Feedback (funback) on the OpenFlexure Microscope workshop
(Video included: https://vimeo.com/213341233)
“Failure is success if we learn from it.” - Malcolm Forbes
One of the goals of the workshop, organized by Richard Bowman (@rbowman) was to test the latest version of the documentation for assembling the OpenFlexure microscope (https://forum.openhardware.science/t/workshops-travel-ideas-its-editable-so-put-your-stuff-here/217). With this in mind, we set out to build one of the microscope kits guided only by the available instructions. It turned out not to be as easy as expected and we were not able to complete the assembly, but it was really fun and we learned a lot in the process. We believe our experience could help to improve the documentation of this project, and maybe others too.
You can watch the video of the building process here: https://vimeo.com/213341233
And this is what we learned during the workshop:
About workshop organization:
It’s really important to know how many participants can work with one kit, and to organize the groups accordingly. It was 7 of us in our group, and it was not possible for everyone to fully engage in the assembly process. Only 4 of us could work simultaneously on the microscope (see photos).
In the case of microscopes or similar equipment, it could be useful to dedicate some time during the workshop to show the assembled hardware, and for the participants to use it and test it, besides assembling it (or trying to).
If you organize a workshop early in the morning after a night event, make sure to have plenty of coffee available for the participants. According to our observations, the assembly process started only after a dose of 2 cups/person, but beware that more than 4 cups could lead to microscope damage. Recommended dose: 3 cups/person.
Laughter increases oxygen flow to the brain, and fun workshops allow participants to remember everything! Y no estar tristinho!
DocuBricks seems a good documentation platform but it still has a problem with some web browsers (e.g., we were using Chrome and some images were not visible). Also, we were using an offline version of the documentation (instead of the docubricks website) and it was sometimes confusing, since the assembly steps were not in order. Although this might not be a problem when using the docubricks platform, for many situations it is necessary to have an offline version or a printed version.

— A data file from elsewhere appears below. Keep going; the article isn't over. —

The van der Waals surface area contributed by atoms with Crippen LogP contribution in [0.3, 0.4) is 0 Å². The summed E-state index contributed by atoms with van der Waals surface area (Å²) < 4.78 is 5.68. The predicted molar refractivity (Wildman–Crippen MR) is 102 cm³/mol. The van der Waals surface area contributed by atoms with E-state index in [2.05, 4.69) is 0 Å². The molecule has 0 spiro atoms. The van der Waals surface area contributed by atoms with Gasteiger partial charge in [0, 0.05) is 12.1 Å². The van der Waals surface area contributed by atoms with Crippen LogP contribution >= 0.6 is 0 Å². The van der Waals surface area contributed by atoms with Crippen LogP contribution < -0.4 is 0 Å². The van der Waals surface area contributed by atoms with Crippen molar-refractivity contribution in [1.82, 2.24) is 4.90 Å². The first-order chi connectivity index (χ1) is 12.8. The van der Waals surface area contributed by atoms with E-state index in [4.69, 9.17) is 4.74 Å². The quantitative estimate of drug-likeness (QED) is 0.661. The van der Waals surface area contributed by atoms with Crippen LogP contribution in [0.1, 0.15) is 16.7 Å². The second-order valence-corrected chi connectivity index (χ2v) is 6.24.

Besides a detailed explanation of each assembly step (which this documentation had), it could also be helpful to have a general guide with an overview of all the steps, and where to find them in the documentation (in the version we used, the order in which the assembly steps appeared was not clear).
In case there are different versions of a kit (as in this case), the documentation should have a clear reference to the different kits available, so as to be sure of the parts needed for each version, and the associated assembly steps.
Including warnings in the documentation can be useful. In our case, we were not aware that some of the 3d printed parts were very fragile and we ended up breaking one of the moving parts (during one our assembly-disassembly cycles). Also electronic circuits and cameras can be very fragile. In other cases, also safety warnings etc could be useful.
Gina Leite (@talktogina)
Gustavo Pereyra Irujo (@gpereyrairujo)
Hamilton Mestizo (@librepensante.org)
Juan Pedro Maestre (@juanpedro.maestre)
Paz Bernaldo (@pazbernaldo)
Yuliana Rodríguez (@julieta)
Video by @pazbernaldo
Thank you @rbowman for this workshop